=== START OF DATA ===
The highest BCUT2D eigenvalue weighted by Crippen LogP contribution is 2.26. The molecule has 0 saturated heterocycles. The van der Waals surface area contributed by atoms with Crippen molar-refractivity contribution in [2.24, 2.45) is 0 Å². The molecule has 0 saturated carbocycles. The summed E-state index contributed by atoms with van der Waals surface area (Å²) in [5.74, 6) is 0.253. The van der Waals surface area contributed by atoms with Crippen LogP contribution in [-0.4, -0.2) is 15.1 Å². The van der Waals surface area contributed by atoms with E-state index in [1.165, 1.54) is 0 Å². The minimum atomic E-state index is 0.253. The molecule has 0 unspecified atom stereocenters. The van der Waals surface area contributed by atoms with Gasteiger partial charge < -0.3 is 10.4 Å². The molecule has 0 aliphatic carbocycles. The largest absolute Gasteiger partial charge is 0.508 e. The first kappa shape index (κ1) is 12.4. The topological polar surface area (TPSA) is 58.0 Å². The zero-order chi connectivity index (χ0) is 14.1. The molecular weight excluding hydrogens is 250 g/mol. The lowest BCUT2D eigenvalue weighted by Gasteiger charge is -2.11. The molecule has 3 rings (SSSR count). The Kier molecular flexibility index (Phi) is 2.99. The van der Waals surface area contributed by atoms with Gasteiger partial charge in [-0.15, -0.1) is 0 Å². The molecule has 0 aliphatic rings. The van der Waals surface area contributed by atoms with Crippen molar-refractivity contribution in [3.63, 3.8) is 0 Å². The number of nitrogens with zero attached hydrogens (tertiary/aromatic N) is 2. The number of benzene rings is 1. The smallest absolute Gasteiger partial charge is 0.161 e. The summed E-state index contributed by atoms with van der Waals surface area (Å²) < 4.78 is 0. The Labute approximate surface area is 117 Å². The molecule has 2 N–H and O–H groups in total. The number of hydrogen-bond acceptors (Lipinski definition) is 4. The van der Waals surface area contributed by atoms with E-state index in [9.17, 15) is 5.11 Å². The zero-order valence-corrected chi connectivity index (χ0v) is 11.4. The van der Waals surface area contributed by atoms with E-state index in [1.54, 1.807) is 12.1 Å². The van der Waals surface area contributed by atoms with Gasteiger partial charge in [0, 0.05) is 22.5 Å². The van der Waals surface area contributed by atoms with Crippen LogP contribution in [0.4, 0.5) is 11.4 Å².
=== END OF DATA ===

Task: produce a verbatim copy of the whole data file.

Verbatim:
The highest BCUT2D eigenvalue weighted by Crippen LogP contribution is 2.26. The molecule has 0 saturated heterocycles. The van der Waals surface area contributed by atoms with Crippen molar-refractivity contribution in [2.24, 2.45) is 0 Å². The molecule has 0 saturated carbocycles. The summed E-state index contributed by atoms with van der Waals surface area (Å²) in [5.74, 6) is 0.253. The van der Waals surface area contributed by atoms with Crippen LogP contribution in [-0.4, -0.2) is 15.1 Å². The van der Waals surface area contributed by atoms with E-state index in [1.165, 1.54) is 0 Å². The minimum atomic E-state index is 0.253. The molecule has 0 unspecified atom stereocenters. The van der Waals surface area contributed by atoms with Gasteiger partial charge < -0.3 is 10.4 Å². The molecule has 0 aliphatic carbocycles. The largest absolute Gasteiger partial charge is 0.508 e. The first kappa shape index (κ1) is 12.4. The topological polar surface area (TPSA) is 58.0 Å². The zero-order chi connectivity index (χ0) is 14.1. The molecular weight excluding hydrogens is 250 g/mol. The lowest BCUT2D eigenvalue weighted by Gasteiger charge is -2.11. The molecule has 3 rings (SSSR count). The Kier molecular flexibility index (Phi) is 2.99. The van der Waals surface area contributed by atoms with Gasteiger partial charge in [-0.15, -0.1) is 0 Å². The molecule has 0 aliphatic rings. The van der Waals surface area contributed by atoms with Crippen molar-refractivity contribution in [3.63, 3.8) is 0 Å². The number of nitrogens with zero attached hydrogens (tertiary/aromatic N) is 2. The number of benzene rings is 1. The smallest absolute Gasteiger partial charge is 0.161 e. The summed E-state index contributed by atoms with van der Waals surface area (Å²) < 4.78 is 0. The Labute approximate surface area is 117 Å². The molecule has 2 N–H and O–H groups in total. The number of hydrogen-bond acceptors (Lipinski definition) is 4. The van der Waals surface area contributed by atoms with E-state index in [9.17, 15) is 5.11 Å². The zero-order valence-corrected chi connectivity index (χ0v) is 11.4. The van der Waals surface area contributed by atoms with E-state index in [1.54, 1.807) is 12.1 Å². The van der Waals surface area contributed by atoms with Gasteiger partial charge in [0, 0.05) is 22.5 Å². The van der Waals surface area contributed by atoms with Crippen LogP contribution in [0.4, 0.5) is 11.4 Å².